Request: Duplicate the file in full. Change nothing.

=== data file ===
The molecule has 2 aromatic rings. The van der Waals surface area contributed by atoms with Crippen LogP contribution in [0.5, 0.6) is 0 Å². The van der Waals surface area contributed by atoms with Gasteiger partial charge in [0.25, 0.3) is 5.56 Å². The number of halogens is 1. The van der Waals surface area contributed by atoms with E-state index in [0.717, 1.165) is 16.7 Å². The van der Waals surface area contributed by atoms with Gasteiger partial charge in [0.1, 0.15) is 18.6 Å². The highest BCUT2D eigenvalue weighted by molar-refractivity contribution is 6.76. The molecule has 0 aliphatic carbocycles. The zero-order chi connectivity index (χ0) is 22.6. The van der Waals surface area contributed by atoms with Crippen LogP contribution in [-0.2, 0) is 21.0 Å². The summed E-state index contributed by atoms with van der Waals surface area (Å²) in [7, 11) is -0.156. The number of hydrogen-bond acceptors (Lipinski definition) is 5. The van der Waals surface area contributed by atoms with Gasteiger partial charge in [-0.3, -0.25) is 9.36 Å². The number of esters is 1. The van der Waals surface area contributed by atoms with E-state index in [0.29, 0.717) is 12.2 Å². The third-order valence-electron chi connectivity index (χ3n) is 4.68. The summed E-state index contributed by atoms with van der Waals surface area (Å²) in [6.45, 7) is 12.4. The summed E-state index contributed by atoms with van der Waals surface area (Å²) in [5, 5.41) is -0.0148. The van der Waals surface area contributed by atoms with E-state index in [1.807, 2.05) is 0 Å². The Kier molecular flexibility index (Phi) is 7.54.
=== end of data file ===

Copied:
The molecule has 2 aromatic rings. The van der Waals surface area contributed by atoms with Crippen LogP contribution in [0.5, 0.6) is 0 Å². The van der Waals surface area contributed by atoms with Gasteiger partial charge in [0.25, 0.3) is 5.56 Å². The number of halogens is 1. The van der Waals surface area contributed by atoms with E-state index in [0.717, 1.165) is 16.7 Å². The van der Waals surface area contributed by atoms with Gasteiger partial charge in [0.1, 0.15) is 18.6 Å². The highest BCUT2D eigenvalue weighted by molar-refractivity contribution is 6.76. The molecule has 0 aliphatic carbocycles. The zero-order chi connectivity index (χ0) is 22.6. The van der Waals surface area contributed by atoms with Crippen LogP contribution in [-0.2, 0) is 21.0 Å². The summed E-state index contributed by atoms with van der Waals surface area (Å²) in [7, 11) is -0.156. The number of hydrogen-bond acceptors (Lipinski definition) is 5. The van der Waals surface area contributed by atoms with Gasteiger partial charge in [-0.3, -0.25) is 9.36 Å². The number of esters is 1. The van der Waals surface area contributed by atoms with E-state index in [0.29, 0.717) is 12.2 Å². The third-order valence-electron chi connectivity index (χ3n) is 4.68. The summed E-state index contributed by atoms with van der Waals surface area (Å²) in [6.45, 7) is 12.4. The summed E-state index contributed by atoms with van der Waals surface area (Å²) in [5, 5.41) is -0.0148. The van der Waals surface area contributed by atoms with E-state index in [1.807, 2.05) is 0 Å². The Kier molecular flexibility index (Phi) is 7.54.